AND ( (AssignedSubTeamId IS NULL AND @SubTeamId IS NULL) OR AssignedSubTeamId = @SubTeamId )

There’s no way that syntax is sarg-able. But it turns out that it is. SQL Server works hard and says “I see what you’re trying to do there, I’ll help you out”.
PROS: It works and it’s sarg-able.
CONS: That syntax is sooo awkward.

Using INTERSECT Syntax

This is a tip that I got straight from Itzik Ben Gan who says he got the idea from Paul White. The idea is that INTERSECT doesn’t use the idea of equality, but of distinctness for it’s comparison. We can use this to create slightly nicer syntax.

DECLARE @TeamId bigint = NULL,
    @SubTeamId bigint = NULL;
FROM tasks
    SELECT assignedTeamId, assignedSubTeamId
    SELECT @TeamId, @SubTeamId

The syntax is slightly less awkward, and it’s sarg-able. Or should be… But there’s a problem with this query (see if you can find it before reading further). Compare the two query plans. First the expanded where clause:

The Expanded where clause produces an efficient seek.

Here’s what the query with the INTERSECT syntax produces:

The INTERSECT syntax produces an inefficient scan

The secret to this mystery lies in that filter operator. There’s an implicit conversion there from int to bigint and that can cause a scan of the entire index. With the expanded syntax, SQL Server can handle the conversion gracefully. With the INTERSECT syntax it cannot. This was a really hard-earned lesson for us this week.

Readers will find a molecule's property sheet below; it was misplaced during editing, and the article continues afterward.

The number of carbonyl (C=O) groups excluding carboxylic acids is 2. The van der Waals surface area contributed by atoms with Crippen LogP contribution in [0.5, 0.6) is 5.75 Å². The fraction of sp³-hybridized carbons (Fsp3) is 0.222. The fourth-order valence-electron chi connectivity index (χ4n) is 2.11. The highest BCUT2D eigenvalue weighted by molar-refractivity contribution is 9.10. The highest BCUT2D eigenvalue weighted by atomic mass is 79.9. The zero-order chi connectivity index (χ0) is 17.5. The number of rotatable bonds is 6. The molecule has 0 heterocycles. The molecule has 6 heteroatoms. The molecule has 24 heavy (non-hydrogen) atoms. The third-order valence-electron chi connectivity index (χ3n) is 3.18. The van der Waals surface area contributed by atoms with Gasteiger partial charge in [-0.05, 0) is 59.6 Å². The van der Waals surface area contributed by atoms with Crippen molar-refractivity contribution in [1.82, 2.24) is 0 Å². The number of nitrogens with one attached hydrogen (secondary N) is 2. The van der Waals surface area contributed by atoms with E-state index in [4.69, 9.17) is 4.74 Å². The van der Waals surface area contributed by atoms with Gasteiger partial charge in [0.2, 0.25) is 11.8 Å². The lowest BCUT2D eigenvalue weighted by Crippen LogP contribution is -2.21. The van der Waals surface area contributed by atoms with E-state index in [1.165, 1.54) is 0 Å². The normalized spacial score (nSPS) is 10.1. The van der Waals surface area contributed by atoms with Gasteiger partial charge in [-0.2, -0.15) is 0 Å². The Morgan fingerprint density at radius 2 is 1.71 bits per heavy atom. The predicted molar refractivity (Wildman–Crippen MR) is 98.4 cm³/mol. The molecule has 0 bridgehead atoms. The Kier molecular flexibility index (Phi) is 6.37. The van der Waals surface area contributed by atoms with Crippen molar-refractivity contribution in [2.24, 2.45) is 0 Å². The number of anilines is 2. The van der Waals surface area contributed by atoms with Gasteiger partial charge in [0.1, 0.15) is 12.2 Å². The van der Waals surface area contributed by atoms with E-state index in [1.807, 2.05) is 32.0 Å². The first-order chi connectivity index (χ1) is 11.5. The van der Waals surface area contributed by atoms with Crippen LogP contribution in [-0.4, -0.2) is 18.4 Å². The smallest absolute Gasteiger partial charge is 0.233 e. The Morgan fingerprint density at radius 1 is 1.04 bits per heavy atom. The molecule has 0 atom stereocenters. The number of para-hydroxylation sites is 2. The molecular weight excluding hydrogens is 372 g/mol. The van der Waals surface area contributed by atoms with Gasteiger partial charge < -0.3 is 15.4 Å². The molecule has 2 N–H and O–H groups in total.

Change the parameters @TeamId and @SubTeamId to INT to match and the query becomes sarg-able again.

PROS: More elegant syntax and sarg-able (when you’re careful)
CONS: This syntax causes performance issues with mismatched types. Take extra-special care to make sure types match up.


Check it:

DECLARE @TeamId bigint = NULL,
    @SubTeamId bigint = NULL;
FROM tasks
  AND assignedSubTeamId IS NOT DISTINCT FROM @SubTeamId

Talk about elegant! That’s what we wanted from the beginning. It’s part of ANSI’s SQL 1999 standard. Paul White tells us it’s implemented internally as part of the query processor, but it’s not part of T-SQL! There’s a connect item for it… err. Or whatever they’re calling it these days. Go read all the comments and then give it a vote. There are lots of examples of problems that this feature would solve.

PROS: Super-elegant!
CONS: Invalid syntax (vote to have it included).

January 17, 2018

SHA1 Collisions in SQL Server

Takeaway: It’s been frowned on for a while, but SHA1 is definitely broken for security purposes.

In October of 2010, Michael Coles created a contest on his blog called “Find a Hash Collision, Win $100“. The contest was part of a discussion at the time about whether the SHA1 hash was useful for detecting changes. For what it’s worth, I still think SHA1 is valuable as a consistency check if not for security.

At the time no SHA1 hash collisions were known, but in 2017, the news broke that some researchers finally generated a collision. So I looked up the research paper and downloaded the files. I used OPENROWSET to get the binary strings and I created my entry for Michael Coles’ contest:

--  Begin script
DECLARE @A varbinary(8000),
      @B varbinary(8000),
      @hA binary(20),
      @hB binary(20);
-- Replace the ? below with binary strings